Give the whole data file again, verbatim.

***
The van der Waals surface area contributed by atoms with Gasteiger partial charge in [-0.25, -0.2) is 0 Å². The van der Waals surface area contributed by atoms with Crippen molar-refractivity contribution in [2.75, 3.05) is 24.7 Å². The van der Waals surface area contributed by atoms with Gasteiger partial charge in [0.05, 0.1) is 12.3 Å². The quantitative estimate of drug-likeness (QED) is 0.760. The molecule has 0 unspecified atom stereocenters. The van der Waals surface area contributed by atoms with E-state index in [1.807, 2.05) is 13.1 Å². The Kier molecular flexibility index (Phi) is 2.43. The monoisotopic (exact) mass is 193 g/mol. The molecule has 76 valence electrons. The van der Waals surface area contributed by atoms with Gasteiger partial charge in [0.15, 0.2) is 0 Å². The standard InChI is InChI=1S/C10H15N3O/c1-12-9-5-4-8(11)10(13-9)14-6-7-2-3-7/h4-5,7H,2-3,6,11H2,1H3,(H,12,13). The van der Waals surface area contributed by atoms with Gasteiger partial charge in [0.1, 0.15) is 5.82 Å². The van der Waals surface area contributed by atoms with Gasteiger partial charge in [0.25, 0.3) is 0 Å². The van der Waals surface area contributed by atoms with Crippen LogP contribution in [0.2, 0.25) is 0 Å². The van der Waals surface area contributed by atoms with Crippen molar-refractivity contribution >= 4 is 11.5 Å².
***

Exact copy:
The van der Waals surface area contributed by atoms with Gasteiger partial charge in [-0.25, -0.2) is 0 Å². The van der Waals surface area contributed by atoms with Crippen molar-refractivity contribution in [2.75, 3.05) is 24.7 Å². The van der Waals surface area contributed by atoms with Gasteiger partial charge in [0.05, 0.1) is 12.3 Å². The quantitative estimate of drug-likeness (QED) is 0.760. The molecule has 0 unspecified atom stereocenters. The van der Waals surface area contributed by atoms with E-state index in [1.807, 2.05) is 13.1 Å². The Kier molecular flexibility index (Phi) is 2.43. The monoisotopic (exact) mass is 193 g/mol. The molecule has 76 valence electrons. The van der Waals surface area contributed by atoms with Gasteiger partial charge in [0.15, 0.2) is 0 Å². The standard InChI is InChI=1S/C10H15N3O/c1-12-9-5-4-8(11)10(13-9)14-6-7-2-3-7/h4-5,7H,2-3,6,11H2,1H3,(H,12,13). The van der Waals surface area contributed by atoms with Gasteiger partial charge in [0.1, 0.15) is 5.82 Å². The van der Waals surface area contributed by atoms with Gasteiger partial charge in [0.25, 0.3) is 0 Å². The van der Waals surface area contributed by atoms with Crippen LogP contribution in [0.2, 0.25) is 0 Å². The van der Waals surface area contributed by atoms with Crippen molar-refractivity contribution >= 4 is 11.5 Å².